Divisions across the Clemson University campus are working together to develop partnership models to address industrywide diversity needs for organizations like Dominion Energy and Duke Energy. The two have invested in the University’s Tiger Alliance, Emerging Scholars, Men of Color National Summit, Call Me MISTER® and the PEER and WISE Experience, all of which are focused on educating students from across the state and preparing the diverse workforce needed for South Carolina’s businesses to thrive.
“In an increasingly global economy, we understand our partners are looking to invest in programming reflecting their needs,” said Angie Leidinger, vice president of External Affairs at Clemson. “Organizations are continuously looking for ways to reach diverse candidates and ensure their workforce has the skills needed to help them compete in the marketplace. By working together, their investments in Clemson programming will benefit South Carolinians for generations to come while helping provide educational opportunities to all.”
As South Carolina’s land-grant institution, Clemson is committed to serving all citizens across the state. One of the University’s primary initiatives to increase the number of South Carolinians who attend and graduate from college is the Emerging Scholars program. Founded in 2002, the program has been steering high school students from the state’s Interstate 95 corridor toward attending college. Now, Dominion Energy is providing additional support to the program.
The Duke Energy Foundation is continuing its long-time support of the Clemson College of Engineering, Computing and Applied Science’s PEER and WISE Experience, which delivers high-quality STEM summer curriculum for underrepresented engineering students about to begin their first year at Clemson. This year’s investment by Duke Energy provides scholarships for 33 minority female students, covering their cost to participate in the three-week summer experience, which is being delivered virtually. Funding is also supporting the College of Education’s Call Me MISTER® initiative, which aims to increase the pool of available teachers with broader and more diverse backgrounds.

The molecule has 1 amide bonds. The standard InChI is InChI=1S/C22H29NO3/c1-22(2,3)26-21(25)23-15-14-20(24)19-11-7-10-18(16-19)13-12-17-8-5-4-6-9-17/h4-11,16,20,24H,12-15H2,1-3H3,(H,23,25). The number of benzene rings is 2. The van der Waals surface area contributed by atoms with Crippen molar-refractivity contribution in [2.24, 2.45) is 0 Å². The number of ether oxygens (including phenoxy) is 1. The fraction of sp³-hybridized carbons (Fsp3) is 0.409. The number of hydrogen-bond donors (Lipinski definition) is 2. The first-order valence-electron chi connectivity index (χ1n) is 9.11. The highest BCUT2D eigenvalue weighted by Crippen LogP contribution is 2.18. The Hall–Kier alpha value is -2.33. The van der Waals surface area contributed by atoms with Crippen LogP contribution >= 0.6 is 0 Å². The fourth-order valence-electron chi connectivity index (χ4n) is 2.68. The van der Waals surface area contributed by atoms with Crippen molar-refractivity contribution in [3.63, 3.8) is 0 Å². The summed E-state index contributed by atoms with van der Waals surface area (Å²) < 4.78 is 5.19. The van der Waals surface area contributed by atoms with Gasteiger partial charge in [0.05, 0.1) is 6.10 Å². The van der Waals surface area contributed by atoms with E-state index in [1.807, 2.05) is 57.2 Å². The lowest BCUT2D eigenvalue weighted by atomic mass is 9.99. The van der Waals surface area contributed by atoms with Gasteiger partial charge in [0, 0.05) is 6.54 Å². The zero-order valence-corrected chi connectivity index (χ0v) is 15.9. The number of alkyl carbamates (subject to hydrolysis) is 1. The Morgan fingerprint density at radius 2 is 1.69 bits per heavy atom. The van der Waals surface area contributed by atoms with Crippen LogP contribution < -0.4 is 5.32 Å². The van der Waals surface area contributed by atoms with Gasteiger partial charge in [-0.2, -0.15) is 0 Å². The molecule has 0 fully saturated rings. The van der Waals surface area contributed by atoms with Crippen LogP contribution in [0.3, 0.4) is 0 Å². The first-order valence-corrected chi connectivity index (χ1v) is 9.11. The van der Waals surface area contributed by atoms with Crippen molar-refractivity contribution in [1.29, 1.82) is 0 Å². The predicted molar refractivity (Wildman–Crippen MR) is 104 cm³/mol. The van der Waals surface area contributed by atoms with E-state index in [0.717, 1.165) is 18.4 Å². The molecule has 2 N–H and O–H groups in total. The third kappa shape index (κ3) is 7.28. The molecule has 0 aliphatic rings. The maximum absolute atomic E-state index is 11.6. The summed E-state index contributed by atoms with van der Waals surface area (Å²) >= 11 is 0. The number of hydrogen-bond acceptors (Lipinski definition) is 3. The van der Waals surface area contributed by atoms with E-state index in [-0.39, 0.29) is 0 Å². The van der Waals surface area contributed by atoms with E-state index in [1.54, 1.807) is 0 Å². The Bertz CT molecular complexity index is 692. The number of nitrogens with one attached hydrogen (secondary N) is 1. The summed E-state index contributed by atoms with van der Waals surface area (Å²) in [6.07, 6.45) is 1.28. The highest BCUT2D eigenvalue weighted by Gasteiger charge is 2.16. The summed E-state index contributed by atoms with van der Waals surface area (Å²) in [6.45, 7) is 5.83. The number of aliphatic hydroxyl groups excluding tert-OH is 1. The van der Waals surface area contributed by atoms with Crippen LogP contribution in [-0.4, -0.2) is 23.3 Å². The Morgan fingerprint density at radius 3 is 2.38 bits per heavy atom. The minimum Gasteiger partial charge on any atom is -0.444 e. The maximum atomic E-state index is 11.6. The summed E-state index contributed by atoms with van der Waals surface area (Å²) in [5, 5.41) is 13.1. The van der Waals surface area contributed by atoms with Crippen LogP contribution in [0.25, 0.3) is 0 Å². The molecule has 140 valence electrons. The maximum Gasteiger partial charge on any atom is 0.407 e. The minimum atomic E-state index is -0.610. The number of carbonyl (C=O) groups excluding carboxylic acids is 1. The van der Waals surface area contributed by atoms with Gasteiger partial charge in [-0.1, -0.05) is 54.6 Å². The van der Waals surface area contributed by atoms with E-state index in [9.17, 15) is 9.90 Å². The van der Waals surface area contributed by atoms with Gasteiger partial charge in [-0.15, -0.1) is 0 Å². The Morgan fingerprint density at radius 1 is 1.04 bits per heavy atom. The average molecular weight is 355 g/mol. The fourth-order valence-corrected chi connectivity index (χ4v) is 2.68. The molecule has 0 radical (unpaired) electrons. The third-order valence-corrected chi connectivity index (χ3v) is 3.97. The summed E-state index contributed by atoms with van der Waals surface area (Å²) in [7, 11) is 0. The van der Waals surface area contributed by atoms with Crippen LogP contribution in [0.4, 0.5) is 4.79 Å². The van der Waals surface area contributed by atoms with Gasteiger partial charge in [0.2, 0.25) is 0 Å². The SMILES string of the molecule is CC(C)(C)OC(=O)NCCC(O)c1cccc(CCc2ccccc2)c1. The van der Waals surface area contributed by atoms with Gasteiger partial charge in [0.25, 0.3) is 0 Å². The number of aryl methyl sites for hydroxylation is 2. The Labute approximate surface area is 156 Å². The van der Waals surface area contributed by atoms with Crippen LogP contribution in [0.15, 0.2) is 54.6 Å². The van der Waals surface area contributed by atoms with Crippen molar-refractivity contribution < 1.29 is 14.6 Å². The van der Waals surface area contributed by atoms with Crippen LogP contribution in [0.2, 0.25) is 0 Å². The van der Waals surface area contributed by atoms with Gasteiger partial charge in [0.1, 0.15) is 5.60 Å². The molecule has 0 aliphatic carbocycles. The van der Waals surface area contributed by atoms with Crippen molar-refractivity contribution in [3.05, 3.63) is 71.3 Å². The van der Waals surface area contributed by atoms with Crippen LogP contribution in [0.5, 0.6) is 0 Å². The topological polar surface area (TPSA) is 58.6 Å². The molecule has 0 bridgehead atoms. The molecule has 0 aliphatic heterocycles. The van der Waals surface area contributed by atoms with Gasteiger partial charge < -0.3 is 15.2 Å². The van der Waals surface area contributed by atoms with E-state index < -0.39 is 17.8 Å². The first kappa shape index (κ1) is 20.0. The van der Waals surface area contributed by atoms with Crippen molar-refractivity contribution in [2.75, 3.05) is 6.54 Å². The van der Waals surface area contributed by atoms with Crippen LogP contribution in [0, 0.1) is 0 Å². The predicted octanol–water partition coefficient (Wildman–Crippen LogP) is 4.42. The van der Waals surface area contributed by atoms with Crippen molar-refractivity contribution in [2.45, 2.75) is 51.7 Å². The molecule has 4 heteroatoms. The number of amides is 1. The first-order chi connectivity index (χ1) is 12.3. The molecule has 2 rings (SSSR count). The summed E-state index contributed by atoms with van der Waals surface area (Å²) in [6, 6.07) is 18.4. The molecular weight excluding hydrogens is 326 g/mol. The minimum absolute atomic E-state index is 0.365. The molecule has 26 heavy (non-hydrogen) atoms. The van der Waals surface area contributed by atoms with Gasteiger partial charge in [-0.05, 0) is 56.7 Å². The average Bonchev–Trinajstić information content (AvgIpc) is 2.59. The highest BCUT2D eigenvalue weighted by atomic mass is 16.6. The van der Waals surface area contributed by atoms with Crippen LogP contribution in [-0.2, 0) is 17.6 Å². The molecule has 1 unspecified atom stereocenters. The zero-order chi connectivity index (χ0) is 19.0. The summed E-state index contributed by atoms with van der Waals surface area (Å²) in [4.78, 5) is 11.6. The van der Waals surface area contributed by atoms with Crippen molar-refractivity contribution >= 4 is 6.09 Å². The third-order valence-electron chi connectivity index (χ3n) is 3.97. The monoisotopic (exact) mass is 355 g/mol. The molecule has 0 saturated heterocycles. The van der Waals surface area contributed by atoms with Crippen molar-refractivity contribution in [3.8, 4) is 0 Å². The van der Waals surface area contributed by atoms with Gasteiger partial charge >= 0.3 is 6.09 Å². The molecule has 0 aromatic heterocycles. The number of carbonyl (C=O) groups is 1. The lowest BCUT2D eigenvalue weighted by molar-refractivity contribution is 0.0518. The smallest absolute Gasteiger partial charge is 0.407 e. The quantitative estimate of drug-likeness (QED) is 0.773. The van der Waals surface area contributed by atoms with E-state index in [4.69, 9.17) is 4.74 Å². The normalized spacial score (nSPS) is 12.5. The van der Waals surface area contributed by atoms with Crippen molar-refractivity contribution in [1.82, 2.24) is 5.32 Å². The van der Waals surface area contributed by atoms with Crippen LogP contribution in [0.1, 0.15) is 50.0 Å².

Additionally, both Dominion Energy and the Duke Energy Foundation are providing funding for Clemson’s acclaimed Men of Color National Summit. Seeking to close the opportunity gap for Black and Hispanic males, the Men of Color National Summit is in its fifth year. More than 2,000 high school and college students, business professionals, educators and leaders from across the country will come together in November to create clearer pathways to college and help prepare and empower students to be leaders.
“The many companies and businesses supporting Clemson’s programs, like the Men of Color National Summit, PEER WISE and the Tiger Alliance high school cohort, are committed to building a diverse pipeline of future employees and adding to the talent dividend of South Carolina,” said Lee Gill, chief diversity officer and special assistant to the President for inclusive excellence. “This is the business case for diversity. As globalization continues, these outstanding corporate citizens understand the importance of diversity of thought within the workforce to drive innovation and creativity.”
The University recently announced the Boeing Company’s expanded partnership with Clemson, which includes collaboration on the Men of Color National Summit as the program’s title sponsor, support for the University’s year-round Tiger Alliance college mentorship program and the creation of the Boeing STEM Tiger Alliance Scholarship.
Clemson also previously announced GE Gas Power’s John Lammas Annual Scholarship, funding for the newly established Pre-Tiger Alliance and Women’s Roundtable programs for middle and high school students and the launch of Next Engineers, which aims to increase the diversity of young people in engineering and reach 3,500 local students. Clemson is implementing the program through PEER and WISE and is one of four inaugural locations working with GE on the initiative.
The mission of Programs for Educational Enrichment and Retention (PEER) and Women in Science and Engineering (WISE) is to educate, recruit and retain underrepresented populations in STEM fields through mentoring, academic coaching, counseling and academic enrichment.
All 2019 PEER WISE Experience students attended Clemson in
Increased STEM Graduation Rates
Degrees awarded to African Americans went from 36 in 2013-2014 to 80 in 2019-2020.
Degrees to Hispanics increased 236.8%, from 19 to 64.
Degrees to women rose from 248 to 455, an 83.5% increase.
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